From colonial Havana, saturated with bright classic cars and Spanish Colonial architecture, to dramatic mountains that form scenic backdrops to sugar cane and tobacco plantations, Cuba is among the most exciting islands in the Caribbean. Exploring the historic cities provides a fascinating insight into Cuba – there are seven in total, dating from the mid-fifteenth century – while trips to the countryside allow you to understand the importance of agriculture in this vibrant island nation. Above all, Cuba’s greatest asset is the extraordinarily warm people you will meet, from all walks of life.
Countryside and Plantations
Get out in the countryside and explore the vivid green valleys and lush tobacco and sugar cane plantations of Viñales, one of the most striking landscapes in the country and a total contrast to Havana. As the very best tobacco is grown for the most famous cigar brands here, this tiny town has a huge influence over the rest of the country. Hike or horse-ride through the beautiful tobacco heartlands, visit a tobacco farm to see professionals hand-rolling cigars and zip-line over the unique natural landscapes.
Besides the rich history, the island of Cuba has more than 5,700 kilometres of picturesque coastline. A two-hour drive away from Havana is Varadero, boasting one of the most beautiful beaches in the Caribbean, the 20-kilometre-long Varadero Beach. If you fancy a break from lazing on the white sands, stroll further along the beach past old abandoned mansions that were expropriated after the revolution in 1959 and turned into fascinating museums.
Meticulously preserved, many of Cuba’s colonial cities date back to the early 16th century, when the Spanish colonised the island. The atmosphere and architecture are particularly stirring in the UNESCO-listed cities of Havana, Trinidad, Cienfuegos and Camagüey. Probably the most exhilarating is Havana, a vivacious city bursting with soul, history and a culture like nowhere else. Salsa beats infuse the streets, 16th century buildings ooze old-world charm and visitors are chauffeured in classic American cars, distinctive in their bright pink, green, red and blue hues.
Our Travel Consultants can advise on, arrange and pre-book many things to enhance your holiday. This includes everything from spa reservations and dinner reservations, to a range of special experiences available in our featured resorts that you may not know about.
June to September are Havana’s hottest months, with average temperatures of 27°C. The coldest month is January at 21°C, with the most daily sunshine hours at 11 in July. The wettest months are June and October, with an average of 80mm of rain. The best month to swim in the sea is August, when the average sea temperature is 30°C.
These figures show monthly average maximum temperatures and monthly average rainfall for Cuba.
Virgin Atlantic from London Gatwick to Havana.
From London to Havana: 9 hours, 45 minutes
Travelling With Children or Without an Adult
Children travelling without both parents should be aware that some countries require documentary evidence of parental responsibility before allowing lone parents to enter the country or, in some cases, before permitting the children to leave the country. Please contact the relevant Embassy for the county you are travelling to for further information.
Visa and Advance Passenger Information
All passengers must ensure they have a valid, acceptable passport, any required visa and any other documentation for both the final destination and any stop-off points en route. Please make sure that Advance Passenger Information is submitted in advance to travel for all destinations. Failure to hold correct documentation or submitting incorrect details with Advance Passenger Information or Visa applications may result in refusal of carriage or entry into a country. Please check with the relevant Embassy regarding visa requirements well in advance of your travel date. Charges may apply for some visas.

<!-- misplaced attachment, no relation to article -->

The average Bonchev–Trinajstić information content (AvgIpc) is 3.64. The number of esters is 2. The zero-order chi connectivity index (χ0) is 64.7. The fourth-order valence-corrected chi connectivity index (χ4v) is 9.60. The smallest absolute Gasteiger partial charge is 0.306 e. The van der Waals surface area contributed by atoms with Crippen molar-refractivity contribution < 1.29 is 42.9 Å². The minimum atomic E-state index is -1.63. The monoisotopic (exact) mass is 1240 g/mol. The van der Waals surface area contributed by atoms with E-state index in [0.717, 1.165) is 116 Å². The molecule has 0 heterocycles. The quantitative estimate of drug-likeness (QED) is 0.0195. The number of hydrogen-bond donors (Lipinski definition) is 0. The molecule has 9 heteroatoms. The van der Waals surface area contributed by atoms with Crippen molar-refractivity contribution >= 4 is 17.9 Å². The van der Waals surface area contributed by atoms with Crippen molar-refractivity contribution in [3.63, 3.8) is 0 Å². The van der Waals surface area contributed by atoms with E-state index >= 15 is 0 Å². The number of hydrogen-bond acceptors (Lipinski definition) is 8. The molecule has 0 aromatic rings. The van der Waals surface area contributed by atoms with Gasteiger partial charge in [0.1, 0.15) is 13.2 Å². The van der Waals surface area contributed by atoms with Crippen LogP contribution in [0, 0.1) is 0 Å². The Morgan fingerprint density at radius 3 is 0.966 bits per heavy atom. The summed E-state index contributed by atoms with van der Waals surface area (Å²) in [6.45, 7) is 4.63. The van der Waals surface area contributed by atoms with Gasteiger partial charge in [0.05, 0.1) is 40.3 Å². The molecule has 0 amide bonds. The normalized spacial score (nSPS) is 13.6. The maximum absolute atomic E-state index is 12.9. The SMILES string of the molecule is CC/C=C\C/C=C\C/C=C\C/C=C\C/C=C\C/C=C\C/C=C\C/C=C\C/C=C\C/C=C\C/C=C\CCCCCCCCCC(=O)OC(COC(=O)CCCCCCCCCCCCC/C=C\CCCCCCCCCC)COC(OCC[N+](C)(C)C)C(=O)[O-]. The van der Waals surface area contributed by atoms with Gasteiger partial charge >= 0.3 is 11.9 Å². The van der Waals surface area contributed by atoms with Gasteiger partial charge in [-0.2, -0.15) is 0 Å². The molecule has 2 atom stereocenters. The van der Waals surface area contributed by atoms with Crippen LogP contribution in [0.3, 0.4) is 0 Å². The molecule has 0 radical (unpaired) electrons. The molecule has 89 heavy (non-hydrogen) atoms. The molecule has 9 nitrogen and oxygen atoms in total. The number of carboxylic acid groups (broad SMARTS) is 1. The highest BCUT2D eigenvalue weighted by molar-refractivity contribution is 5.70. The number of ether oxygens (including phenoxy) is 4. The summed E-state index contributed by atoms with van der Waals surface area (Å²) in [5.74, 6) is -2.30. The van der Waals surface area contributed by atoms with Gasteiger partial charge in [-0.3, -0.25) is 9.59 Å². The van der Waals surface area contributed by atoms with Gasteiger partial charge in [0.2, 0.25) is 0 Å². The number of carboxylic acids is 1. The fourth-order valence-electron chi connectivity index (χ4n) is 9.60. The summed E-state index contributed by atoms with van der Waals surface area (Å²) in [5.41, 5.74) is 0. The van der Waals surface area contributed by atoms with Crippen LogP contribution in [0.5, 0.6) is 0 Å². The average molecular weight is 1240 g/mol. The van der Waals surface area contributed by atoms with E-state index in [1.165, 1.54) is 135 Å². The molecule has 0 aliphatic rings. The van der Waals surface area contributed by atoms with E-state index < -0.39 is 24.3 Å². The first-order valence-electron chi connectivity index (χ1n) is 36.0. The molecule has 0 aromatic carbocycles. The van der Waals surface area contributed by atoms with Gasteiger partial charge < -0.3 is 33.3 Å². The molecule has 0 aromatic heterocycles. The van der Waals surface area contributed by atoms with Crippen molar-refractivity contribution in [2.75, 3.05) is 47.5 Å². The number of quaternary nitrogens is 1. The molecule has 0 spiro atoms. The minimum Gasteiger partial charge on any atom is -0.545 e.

Passengers not travelling on a British Passport are advised to contact their relevant Foreign & Commonwealth office for individual Visa requirements.
For up-to-date resort information, visit www.fco.gov.uk
Health facilities, hygiene and disease risks vary worldwide and you should take health advice about your specific needs from your general practitioner or a specialist clinic as early as possible before travel. Those planning to become pregnant should discuss their travel plans with their healthcare provider to assess their risk of infection with Zika. For information about Zika, other mosquito-borne diseases (such as Dengue fever and Chikungunya), Lyme Disease (caused by tick bites), and to receive advice on mosquito bite avoidance measures, please visit Insect and tick bite avoidance.
In addition, we highly recommend that you seek specialist advice from your doctor and, where recommended, obtain vaccinations or tablets for protection against, for example: Malaria, Hepatitis A, Polio and Typhoid. In some cases, treatments for Malaria should begin well in advance of travel. Travellers may also be required to show Yellow Fever Certificates on arrival in certain destinations ie, some African countries. Please note that you are strongly advised against scuba-diving for 24 hours before travelling by air. We would also like to draw your attention to the risk of DVT (Deep Vein Thrombosis) and recommend that you consult with your doctor before travelling.
Visit the FCDO website and select your destination country for the very latest travel advice: Foreign Travel Advice. Additional sources of information include: Public Health England, The National Travel Health And Network Centre, Foreign And Commonwealth Office and your General Practitioner or a specialised clinic.